“We spent a day kneeling on the bed praying and asking God [to help],” he told Clarín.

“The next day, when my wife went to visit [my daughter], she had been moved to a normal room. It was something incredible for how her situation was. The doctors told me that it was a miracle because the next day the baby was well.”

Eluney stayed in the private hospital for two months. When it was time for her to leave, Chimy couldn’t afford to pay the bill. Had it not been for his agent and a close friend, between both of whom they covered the costs, Chimy would need to work day and night to pay his debt.

With Eluney safe and sound, Chimy was able to focus on training and his hard work would yield positive results. One popular story has it that San Lorenzo monitored the player on the recommendation from the current Atletico Madrid forward and fellow Rosarino, Ángel Correa.

The Primera División side, which had recently reached the Club World Cup final, decided to give Chimy a second opportunity. He signed for San Lorenzo in February 2015, but struggled to get playing time. In two years, he featured in a total of 28 games, yet he averaged just 23 minutes per match.

Chimy was hungry for first-team football and asked to leave the club. At San Lorenzo he’d met Leo Franco, who retired at Huesca before becoming their sporting director. The Segunda División side came knocking and he decided to make the transatlantic trip to Spain.

His adaptation at Huesca was anything but easy, but Chimy wouldn’t give up. Another obstacle, another battle for the Argentine. Upon his arrival, they told him to avoid mentioning the word ‘promotion’ in his press conference talks. Chimy wouldn’t compromise. He dreamt himself playing in the top-flight and he would do anything to accomplish his objective.

His seven goals and two assists in 35 games assisted Huesca’s efforts to achieve promotion. Chimy soon became an idol and hundreds of people would line up outside a local butcher shop to get an autograph signed by their hero – their ‘comandante’.

“[My family] likes to watch the Argentine news and one day another video from the Falklands came out,” recalled Chimy. “I love the people who sacrificed their lives for us and I was telling my daughter [about the war story].

“One day, when I dropped her off at school, she stood at the door saluting like a commander. She said she greeted me like that because I was the family commander: ‘You are going to fight the way those people fought and every goal you score, you’re going to have to celebrate it like this.’

Motivated by the fans’ love and his daughters’ insistence, he asked to extend his loan deal for another season despite interest from other LaLiga Santander clubs.

Chimy, who by the had been cleared by the Argentine court of all involvement in the case of Tiro Federal’s stolen football material, hit the ground running in his first season in the top flight and shined with his performances for a struggling Huesca side. His 10 goals and two assists in 35 games couldn’t help the team avoid relegation. Huesca returned to the second division, yet Chimy wouldn’t go down with them.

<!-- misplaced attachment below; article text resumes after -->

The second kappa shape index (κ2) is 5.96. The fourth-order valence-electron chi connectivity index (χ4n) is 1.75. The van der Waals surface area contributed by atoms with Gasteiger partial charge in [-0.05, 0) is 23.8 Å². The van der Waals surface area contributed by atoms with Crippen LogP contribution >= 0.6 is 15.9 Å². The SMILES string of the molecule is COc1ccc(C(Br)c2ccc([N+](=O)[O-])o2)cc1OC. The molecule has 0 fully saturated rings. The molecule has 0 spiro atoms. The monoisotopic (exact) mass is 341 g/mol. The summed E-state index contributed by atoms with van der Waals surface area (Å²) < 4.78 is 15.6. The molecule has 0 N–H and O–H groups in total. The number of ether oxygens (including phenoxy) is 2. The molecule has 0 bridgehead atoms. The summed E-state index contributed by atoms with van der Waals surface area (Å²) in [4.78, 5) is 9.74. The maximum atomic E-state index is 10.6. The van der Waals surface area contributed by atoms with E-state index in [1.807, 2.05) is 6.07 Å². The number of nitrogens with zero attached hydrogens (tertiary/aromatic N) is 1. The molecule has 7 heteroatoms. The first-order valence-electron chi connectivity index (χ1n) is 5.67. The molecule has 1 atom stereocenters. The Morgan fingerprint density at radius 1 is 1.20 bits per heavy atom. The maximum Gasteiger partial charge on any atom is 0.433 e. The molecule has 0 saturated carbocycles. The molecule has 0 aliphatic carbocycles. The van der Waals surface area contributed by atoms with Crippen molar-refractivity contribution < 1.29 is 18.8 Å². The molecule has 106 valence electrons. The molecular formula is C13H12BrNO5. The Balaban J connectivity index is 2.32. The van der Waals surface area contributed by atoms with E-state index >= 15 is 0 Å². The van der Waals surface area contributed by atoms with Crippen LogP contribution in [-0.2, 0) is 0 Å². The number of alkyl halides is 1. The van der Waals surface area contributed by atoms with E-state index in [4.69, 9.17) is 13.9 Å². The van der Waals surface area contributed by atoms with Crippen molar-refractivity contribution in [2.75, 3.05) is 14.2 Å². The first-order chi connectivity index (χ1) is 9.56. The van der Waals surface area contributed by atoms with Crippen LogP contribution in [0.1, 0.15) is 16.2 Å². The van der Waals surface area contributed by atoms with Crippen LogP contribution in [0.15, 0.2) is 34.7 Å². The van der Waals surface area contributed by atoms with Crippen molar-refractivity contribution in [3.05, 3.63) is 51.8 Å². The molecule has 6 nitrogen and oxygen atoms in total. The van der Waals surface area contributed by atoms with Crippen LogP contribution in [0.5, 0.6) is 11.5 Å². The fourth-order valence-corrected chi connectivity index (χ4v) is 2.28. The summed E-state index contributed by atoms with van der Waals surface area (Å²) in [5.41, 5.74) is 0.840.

Amid interest from several Spanish clubs, Osasuna snatched the Argentine in exchange for 2,7 million euros, while his buyout clause was set at 25 million euros.

“We had to conquer his heart; there’s an emotional element to it,” Osasuna’s sporting director, Braulio Vázquez told the Guardian. “I said to Chimy: ‘Imagine the whole of El Sadar chanting: Chimy! Chimy!’ He laughed at that: ‘I can see it already!’

“He had other offers but this was the place for him. I told him maybe at Betis, say, the fans like a nutmeg more but here, if you sprint back 50 metres, kill yourself to defend, you’re an idol.”

And idol he became. Chimy netted 11 and assisted another three goals in 22 games in his first few months at Osasuna. Meanwhile, some 568 km to the east in the Catalan capital, Barcelona were in search of a forward to cover for Luis Suárez who would be sidelined until the end of the season due to an injury.

As reported by various Spanish media, Chimy was one of the players the Blaugrana monitored. The bricklayer from Empalme Graneros had managed to establish himself as a top-flight striker and had attracted interest from one of Europe’s elite clubs – the team for which his idol, Riquelme, played in the past.

Then came the bad news: Chimy would miss the remainder of the season after picking up a cruciate ligament injury. It was a reminder that previous battles had been won, yet the war was to continue.

“Sometimes when I’m tired of going to rehab I think of people who have to go to cancer therapy and realise that mine is a crumb compared to the bread others have had to eat,” he told MARCA.

“So every day I get up with more strength and desire to come through this.”

His father once told him that he has to know where he comes from in order to know where he is going and Chimy is eager to implement Luis Ernesto’s advice word for word.

“I have made mistakes in my life, I have done evil things many times,” he admitted in an interview for Movistar+.

“I remember my childhood friends. He who today is not in prison, is in a cemetery.”

About the author

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Panos Kostopoulos

Born in Greece, studied journalism in Preston (yes Preston, England) and lives in Madrid. Addicted to football and Liverpool FC.